Until recently the genetic basis for caffeine production in coffee plants had not been explored. If the genes needed to produce caffeine always occurred in similar places on plant chromosomes, evolutionists would assume they had evidence that caffeine production evolved once in a distant ancestor and got passed down through the ages. Now they know that isn’t the case. Therefore, they conclude caffeine production was so well-reinforced by natural selection that it evolved again and again.
Plants that produce caffeine offer a memory-enhancing buzz with a little caffeine in their nectar to pollinating bees, which then return again and again. Scientists also suspect caffeine might be a natural pesticide, supposing that the high concentration of caffeine in some caffeine-producing plants’ leaves might give a bitter jolt to leaf-chomping insects. Some suspect that rotting caffeine-rich leaves are also a deterrent to the germination of competing plants.
Evolutionists thus cite multiple reasons that natural selection would have favored the prosperity of caffeine-producing botanicals each time the series of enzymes needed for it evolved. “It’s a very cool fact that you can use one molecule to do a negative thing and a positive one,” comments neurobiologist Julie Mustard. “It may be a coincidence of biology that caffeine-producing plants have a similar effect on us—toxic at high doses but enhancing our brains at low doses. They’re manipulating all of us.”10
It is indeed “a very cool fact,” but it isn’t molecules-to-man evolution, or even chemicals-to-caffeine evolution. Natural selection could not have produced the information to build the enzymes to synthesize caffeine. The presence of caffeine in many different kinds of plants suggests instead that God designed many kinds of plants with the ability to make caffeine. After all, caffeine may offer many benefits to those plants—positively reinforcing the cooperation of pollinators, discouraging excessive munching by insects, and controlling the growth of competitive plants nearby. This is just a good design, not an example of evolution.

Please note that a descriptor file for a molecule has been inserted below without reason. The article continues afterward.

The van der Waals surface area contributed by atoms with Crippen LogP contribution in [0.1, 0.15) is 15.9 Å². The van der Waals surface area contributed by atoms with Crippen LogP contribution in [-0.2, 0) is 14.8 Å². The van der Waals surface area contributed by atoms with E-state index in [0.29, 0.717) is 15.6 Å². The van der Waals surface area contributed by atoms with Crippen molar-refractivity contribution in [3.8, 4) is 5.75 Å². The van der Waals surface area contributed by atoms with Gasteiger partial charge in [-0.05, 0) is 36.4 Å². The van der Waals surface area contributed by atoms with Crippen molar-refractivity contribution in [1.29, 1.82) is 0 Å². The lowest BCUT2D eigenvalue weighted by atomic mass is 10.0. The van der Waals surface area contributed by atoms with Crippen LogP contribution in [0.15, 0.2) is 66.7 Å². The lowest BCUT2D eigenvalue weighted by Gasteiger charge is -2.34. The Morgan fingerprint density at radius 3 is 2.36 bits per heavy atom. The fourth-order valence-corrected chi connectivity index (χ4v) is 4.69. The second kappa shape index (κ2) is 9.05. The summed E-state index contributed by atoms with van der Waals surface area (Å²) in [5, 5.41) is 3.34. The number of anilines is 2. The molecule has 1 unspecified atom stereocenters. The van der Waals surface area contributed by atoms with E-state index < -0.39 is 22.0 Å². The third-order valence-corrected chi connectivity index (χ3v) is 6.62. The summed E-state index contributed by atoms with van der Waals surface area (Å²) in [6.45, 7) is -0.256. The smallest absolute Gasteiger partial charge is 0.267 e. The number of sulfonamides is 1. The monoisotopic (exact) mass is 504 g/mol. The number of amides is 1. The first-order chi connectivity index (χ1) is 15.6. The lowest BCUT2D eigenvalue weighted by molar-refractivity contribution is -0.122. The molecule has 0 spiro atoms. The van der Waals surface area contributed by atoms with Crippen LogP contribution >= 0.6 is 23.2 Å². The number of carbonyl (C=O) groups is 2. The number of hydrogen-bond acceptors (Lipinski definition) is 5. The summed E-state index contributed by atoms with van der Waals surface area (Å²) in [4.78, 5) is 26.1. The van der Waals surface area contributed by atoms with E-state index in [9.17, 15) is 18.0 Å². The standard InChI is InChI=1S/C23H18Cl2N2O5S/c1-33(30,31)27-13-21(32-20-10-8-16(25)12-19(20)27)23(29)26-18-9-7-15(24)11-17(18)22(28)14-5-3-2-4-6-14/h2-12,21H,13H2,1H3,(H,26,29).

The variations available in coffee’s genome could revolutionize the industry and benefit all. In addition to finding coffee’s genes for linoleic acid production, which affects the aroma and flavor of coffee, the researchers discovered disease-resistance genes that could help crop scientists produce hardier strains. In his editorial commentary “A Wake Up Call For Coffee,” Hebrew University Plant Sciences expert Dani Zamir calls attention to the economic importance of figuring out the potential phenotypic qualities associated with the newly identified genes. He writes, “The key for ensuring that coffee can survive as an affordable crop lies in the genetic variation found in African species.”11
Molecular biologist Robert Henry, part of the team that dug up coffee’s genetic roots, says, “We’re trying to understand the genetic control of the composition of the bean and then subsequently how that influences the ultimate quality of the coffee.”12 Furthermore, “We’d like to be able to extend the range over which we can grow coffee,”13 Henry says, hoping to see quality coffee someday grown successfully in non-tropical climes. He says, “This technology allows us to think about tuning coffee characteristics to a range of different market segments.”14
God created all kinds of plants and animals about 6,000 years ago, and this research supports the idea that God designed many kinds of plants with the ability to make caffeine. As God’s account in Genesis chapter one indicates and biological observations confirm—plants and animals are designed to reproduce after their kinds. We see in biology that great biodiversity develops, sometimes very quickly, as plants and animals vary within their created kinds, expressing much of the variety available in their genomes as well as variations produced through mutations and other ordinary genetic processes. It is, as Zamir notes, the genetic variety available within the coffee genome that produces countless phenotypic variations. That’s how biology works today, and there is no reason to imagine that it worked differently in an evolutionary past.